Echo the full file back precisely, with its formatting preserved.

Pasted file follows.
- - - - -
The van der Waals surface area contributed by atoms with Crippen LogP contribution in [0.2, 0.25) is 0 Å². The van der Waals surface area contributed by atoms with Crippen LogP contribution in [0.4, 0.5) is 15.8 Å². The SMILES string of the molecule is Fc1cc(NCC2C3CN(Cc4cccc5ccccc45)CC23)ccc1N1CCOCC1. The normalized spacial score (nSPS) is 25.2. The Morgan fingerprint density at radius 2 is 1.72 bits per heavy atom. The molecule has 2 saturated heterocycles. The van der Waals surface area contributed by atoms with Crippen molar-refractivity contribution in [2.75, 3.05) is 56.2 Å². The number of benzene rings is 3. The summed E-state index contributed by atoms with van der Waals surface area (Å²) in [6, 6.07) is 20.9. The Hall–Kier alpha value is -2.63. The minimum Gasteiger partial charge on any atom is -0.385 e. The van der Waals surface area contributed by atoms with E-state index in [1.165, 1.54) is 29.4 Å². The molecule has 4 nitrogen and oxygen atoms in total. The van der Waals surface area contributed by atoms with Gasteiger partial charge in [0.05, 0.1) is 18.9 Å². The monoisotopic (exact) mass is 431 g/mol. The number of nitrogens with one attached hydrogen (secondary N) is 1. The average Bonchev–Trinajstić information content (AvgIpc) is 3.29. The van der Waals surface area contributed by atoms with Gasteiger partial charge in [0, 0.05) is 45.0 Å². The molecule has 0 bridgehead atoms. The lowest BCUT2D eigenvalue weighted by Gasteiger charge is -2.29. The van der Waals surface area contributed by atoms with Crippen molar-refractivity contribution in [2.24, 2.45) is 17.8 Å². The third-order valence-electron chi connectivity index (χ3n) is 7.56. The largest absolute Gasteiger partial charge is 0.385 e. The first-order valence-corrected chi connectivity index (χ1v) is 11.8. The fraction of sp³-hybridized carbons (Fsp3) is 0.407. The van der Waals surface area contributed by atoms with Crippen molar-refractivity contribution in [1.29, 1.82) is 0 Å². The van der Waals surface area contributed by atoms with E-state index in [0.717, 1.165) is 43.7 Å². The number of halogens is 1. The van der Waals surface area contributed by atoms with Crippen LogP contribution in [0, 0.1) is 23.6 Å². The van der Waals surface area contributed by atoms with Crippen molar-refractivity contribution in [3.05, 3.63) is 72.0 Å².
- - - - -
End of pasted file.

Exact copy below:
The van der Waals surface area contributed by atoms with Crippen LogP contribution in [0.2, 0.25) is 0 Å². The van der Waals surface area contributed by atoms with Crippen LogP contribution in [0.4, 0.5) is 15.8 Å². The SMILES string of the molecule is Fc1cc(NCC2C3CN(Cc4cccc5ccccc45)CC23)ccc1N1CCOCC1. The normalized spacial score (nSPS) is 25.2. The Morgan fingerprint density at radius 2 is 1.72 bits per heavy atom. The molecule has 2 saturated heterocycles. The van der Waals surface area contributed by atoms with Crippen molar-refractivity contribution in [2.75, 3.05) is 56.2 Å². The number of benzene rings is 3. The summed E-state index contributed by atoms with van der Waals surface area (Å²) in [6, 6.07) is 20.9. The Hall–Kier alpha value is -2.63. The minimum Gasteiger partial charge on any atom is -0.385 e. The van der Waals surface area contributed by atoms with E-state index in [1.165, 1.54) is 29.4 Å². The molecule has 4 nitrogen and oxygen atoms in total. The van der Waals surface area contributed by atoms with Gasteiger partial charge in [0.05, 0.1) is 18.9 Å². The monoisotopic (exact) mass is 431 g/mol. The number of nitrogens with one attached hydrogen (secondary N) is 1. The average Bonchev–Trinajstić information content (AvgIpc) is 3.29. The van der Waals surface area contributed by atoms with Gasteiger partial charge in [0, 0.05) is 45.0 Å². The molecule has 0 bridgehead atoms. The lowest BCUT2D eigenvalue weighted by Gasteiger charge is -2.29. The van der Waals surface area contributed by atoms with Crippen molar-refractivity contribution in [2.24, 2.45) is 17.8 Å². The third-order valence-electron chi connectivity index (χ3n) is 7.56. The largest absolute Gasteiger partial charge is 0.385 e. The first-order valence-corrected chi connectivity index (χ1v) is 11.8. The fraction of sp³-hybridized carbons (Fsp3) is 0.407. The van der Waals surface area contributed by atoms with Crippen molar-refractivity contribution in [1.29, 1.82) is 0 Å². The van der Waals surface area contributed by atoms with E-state index in [0.717, 1.165) is 43.7 Å². The number of halogens is 1. The van der Waals surface area contributed by atoms with Crippen LogP contribution in [0, 0.1) is 23.6 Å². The van der Waals surface area contributed by atoms with Crippen molar-refractivity contribution in [3.05, 3.63) is 72.0 Å².